Table of Contents
Mistletoe and Mayhem
“A terrific holiday cozy that contains more than one mystery . . . another entertaining yuletide whodunit.”
Genre Go Round Reviews
“Kate Kingsbury is the Queen of English cozy mysteries and her special Pennyfoot Christmas editions are always a special treat . . . Her gift of storytelling keeps the action and suspense moving along at a quick pace.”
Decked with Folly
“Kingsbury expertly strews red herrings to suggest plenty of others had reason to wish Ian dead . . . This makes the perfect stocking stuffer for the cozy fan in your life.”
Ringing in Murder
Ringing in Murder
combines the feel of an Agatha Christie whodunit with a taste of
“Engaging . . . Cozy fans will be pleased to ring in the New Year with this cheerful Kingsbury trifle.”
Shrouds of Holly
“Charming . . . Will provide warm holiday entertainment.”
“Delightful . . . Starring an intrepid heroine.”
Midwest Book Review
“Well crafted and surprising all the way to the last page,
Shrouds of Holly
is a pleasurable read that is sure to get you in the mood for the holidays!”
The Romance Readers Connection
“Likable characters, charming surroundings, and eclectic guests continue to make this an enjoyable series. Bravo, Kate Kingsbury . . . for making this a holiday tradition.”
“A pre–World War I whodunit in the classic style, furnished with amusing characters.”
“The author draws as much from
as she does from Agatha Christie, crafting a charming . . . cozy delicately flavored with period details of pre–World War I rural England.”
“A true holiday gem.”
Berkley Prime Crime titles by Kate Kingsbury
Manor House Mysteries
A BICYCLE BUILT FOR MURDER
DEATH IS IN THE AIR
FOR WHOM DEATH TOLLS
DIG DEEP FOR MURDER
PAINT BY MURDER
FIRE WHEN READY
AN UNMENTIONABLE MURDER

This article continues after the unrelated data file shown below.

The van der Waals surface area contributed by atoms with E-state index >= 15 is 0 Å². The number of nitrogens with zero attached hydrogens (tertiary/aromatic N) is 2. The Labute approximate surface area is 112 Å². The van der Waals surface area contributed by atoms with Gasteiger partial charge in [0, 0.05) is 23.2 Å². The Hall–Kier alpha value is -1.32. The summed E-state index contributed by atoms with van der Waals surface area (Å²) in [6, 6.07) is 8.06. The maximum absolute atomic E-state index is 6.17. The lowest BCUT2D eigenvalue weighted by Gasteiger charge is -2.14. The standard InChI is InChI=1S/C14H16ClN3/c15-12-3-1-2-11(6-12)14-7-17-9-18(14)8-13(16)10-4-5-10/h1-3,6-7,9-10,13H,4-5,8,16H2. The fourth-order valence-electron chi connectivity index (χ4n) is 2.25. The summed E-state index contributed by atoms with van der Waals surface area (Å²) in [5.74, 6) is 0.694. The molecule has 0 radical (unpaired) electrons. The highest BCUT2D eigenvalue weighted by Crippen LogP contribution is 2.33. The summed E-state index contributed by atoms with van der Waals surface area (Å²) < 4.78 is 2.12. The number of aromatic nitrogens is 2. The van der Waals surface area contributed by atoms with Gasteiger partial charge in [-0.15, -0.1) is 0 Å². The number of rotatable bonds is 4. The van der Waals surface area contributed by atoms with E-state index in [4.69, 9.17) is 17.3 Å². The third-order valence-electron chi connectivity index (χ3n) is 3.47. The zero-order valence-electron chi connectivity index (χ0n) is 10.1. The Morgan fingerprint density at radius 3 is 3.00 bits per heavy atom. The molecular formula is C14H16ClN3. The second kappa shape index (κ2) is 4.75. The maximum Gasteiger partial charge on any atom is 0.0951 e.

Pennyfoot Hotel Mysteries
ROOM WITH A CLUE
DO NOT DISTURB
SERVICE FOR TWO
EAT, DRINK, AND BE BURIED
GROUNDS FOR MURDER
PAY THE PIPER
CHIVALRY IS DEAD
RING FOR TOMB SERVICE
DEATH WITH RESERVATIONS
DYING ROOM ONLY
MAID TO MURDER
Holiday Pennyfoot Hotel Mysteries
NO CLUE AT THE INN
SHROUDS OF HOLLY
RINGING IN MURDER
DECKED WITH FOLLY
MISTLETOE AND MAYHEM
HERALD OF DEATH
Titles by Kate Kingsbury writing as Rebecca Kent
HIGH MARKS FOR MURDER
MURDER HAS NO CLASS
THE BERKLEY PUBLISHING GROUP
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This book is an original publication of The Berkley Publishing Group.
This is a work of fiction. Names, characters, places, and incidents either are the product of the author’s imagination or are used fictitiously, and any resemblance to actual persons, living or dead, business establishments, events, or locales is entirely coincidental. The publisher does not have any control over and does not assume any responsibility for author or third-party websites or their content.
Copyright © 2011 by Doreen Roberts Hight.
All rights reserved.
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Library of Congress Cataloging-in-Publication Data
ISBN : 978-1-101-54568-3
1. Baxter, Cecily Sinclair (Fictitious character)—Fiction. 2. Pennyfoot Hotel (England : Imaginary place)—Fiction. 3. Murder—Investigation—Fiction. 4. Christmas stories. I. Title.
To Bill, for understanding the true meaning of love.
Once again I’m privileged to have worked with a wonderful editor, Faith Black. My deepest thanks for all your hard work, and for your enthusiasm and guidance. It means a lot to me.
My thanks, also, to my astute agent, Paige Wheeler. I truly appreciate all that you and Celeste Fine have done for me this year.